·         The PONY NYC Moment – where is the first place you would take a visitor in New York City?

Catch the show Tuesday after post game coverage of the Knicks-Celtics game on MSG.

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EPISODE TWO PREVIEW

Would you rather be consistently good for a long time or be great for just a short period time?

That was the thought-provoking question JB Smoove asked his guests – George Wallace, Michael Rapaport, Robert Kelly and Charles Smith – on the second episode of this season’s Four Courses With JB Smoove.

Wallace said he wanted to be just consistent throughout … for a very special reason.

“I am the most successful person in the world and everybody does not know my name,” he said. “But I can go pee!”

Smith differed with the veteran comic and provided his reason why he would choose being great.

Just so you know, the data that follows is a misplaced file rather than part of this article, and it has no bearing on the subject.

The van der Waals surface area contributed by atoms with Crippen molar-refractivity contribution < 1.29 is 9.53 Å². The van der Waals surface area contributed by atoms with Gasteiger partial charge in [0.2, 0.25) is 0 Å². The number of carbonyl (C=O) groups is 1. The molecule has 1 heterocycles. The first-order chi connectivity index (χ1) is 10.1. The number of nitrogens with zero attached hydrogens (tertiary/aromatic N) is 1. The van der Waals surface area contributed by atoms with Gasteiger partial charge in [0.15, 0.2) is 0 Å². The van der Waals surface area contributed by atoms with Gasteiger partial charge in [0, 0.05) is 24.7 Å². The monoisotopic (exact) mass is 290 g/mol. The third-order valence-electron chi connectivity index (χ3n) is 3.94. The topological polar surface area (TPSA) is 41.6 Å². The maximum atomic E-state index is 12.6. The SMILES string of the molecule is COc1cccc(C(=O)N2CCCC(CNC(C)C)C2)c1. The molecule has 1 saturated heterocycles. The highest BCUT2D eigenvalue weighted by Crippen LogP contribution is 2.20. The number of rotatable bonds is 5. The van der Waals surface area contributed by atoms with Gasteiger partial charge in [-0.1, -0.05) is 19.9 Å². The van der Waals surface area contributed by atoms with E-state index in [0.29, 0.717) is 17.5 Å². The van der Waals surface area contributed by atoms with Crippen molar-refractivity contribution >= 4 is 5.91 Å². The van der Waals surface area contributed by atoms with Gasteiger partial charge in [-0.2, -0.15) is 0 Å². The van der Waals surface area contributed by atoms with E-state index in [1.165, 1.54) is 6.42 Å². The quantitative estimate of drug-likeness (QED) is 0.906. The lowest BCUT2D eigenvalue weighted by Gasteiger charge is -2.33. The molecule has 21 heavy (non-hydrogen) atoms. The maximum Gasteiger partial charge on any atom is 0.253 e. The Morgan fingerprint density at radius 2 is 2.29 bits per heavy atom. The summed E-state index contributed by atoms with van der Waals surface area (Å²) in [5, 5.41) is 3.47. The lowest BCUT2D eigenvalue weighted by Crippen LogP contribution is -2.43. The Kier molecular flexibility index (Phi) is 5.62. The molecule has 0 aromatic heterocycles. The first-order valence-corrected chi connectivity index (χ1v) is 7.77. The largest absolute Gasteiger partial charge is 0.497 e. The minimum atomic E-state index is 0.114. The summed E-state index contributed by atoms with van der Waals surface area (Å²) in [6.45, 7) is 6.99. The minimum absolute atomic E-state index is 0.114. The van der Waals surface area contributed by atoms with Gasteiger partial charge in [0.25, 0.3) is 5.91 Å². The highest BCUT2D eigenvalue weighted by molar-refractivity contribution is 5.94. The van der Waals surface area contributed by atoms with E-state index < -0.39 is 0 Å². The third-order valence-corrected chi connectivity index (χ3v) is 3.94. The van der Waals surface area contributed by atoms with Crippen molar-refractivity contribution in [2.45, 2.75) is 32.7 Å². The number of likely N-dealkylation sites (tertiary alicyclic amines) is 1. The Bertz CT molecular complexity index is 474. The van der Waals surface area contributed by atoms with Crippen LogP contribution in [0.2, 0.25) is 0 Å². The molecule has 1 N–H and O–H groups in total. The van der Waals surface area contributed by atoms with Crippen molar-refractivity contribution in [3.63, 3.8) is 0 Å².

“I would take the three years if I had to really work hard to go from good to great,” the former Knick said. “Because that experience, from going from good to great, will is going to carry me on for the rest of the my life even if they’re not saying my name.”

What would you take?

Other topics of conversation at the dinner table:

·         The talents, merits and looks of some of Hollywood’s biggest actors

·         Why 21 Jump Street actors Richard Greico and Johnny Depp had diverging paths to their careers

·         George Wallace’s special relationship with friend and fellow comedian, Jerry Seinfeld.

You’ll also learn why Wallace has a family connection to seven Super Bowl rings and why he believes that the Braves and Falcons are in some way related to Chick-fil-A.

Catch the show Sunday on MSG after coverage of the Knicks-Warriors game.

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Show Clips: Knicks-Celtics 1973 ECF

Check out some exclusive clips from The Garden’s Defining Moments – Knicks-Celtics 1973 Eastern Conference Finals:

Watch: Beantown vs. The Big Apple
Look back at the New York Knicks’ magical 1972-73 season and the team’s intense rivalry with the Boston Celtics:

Watch: Easter Sunday Thriller
Minus stars Earl Monroe and John Havlicek, the Knicks and Celtics put on a show for The Garden crowd in Game 4 of the 1973 ECF, as the Knicks prevailed in double overtime: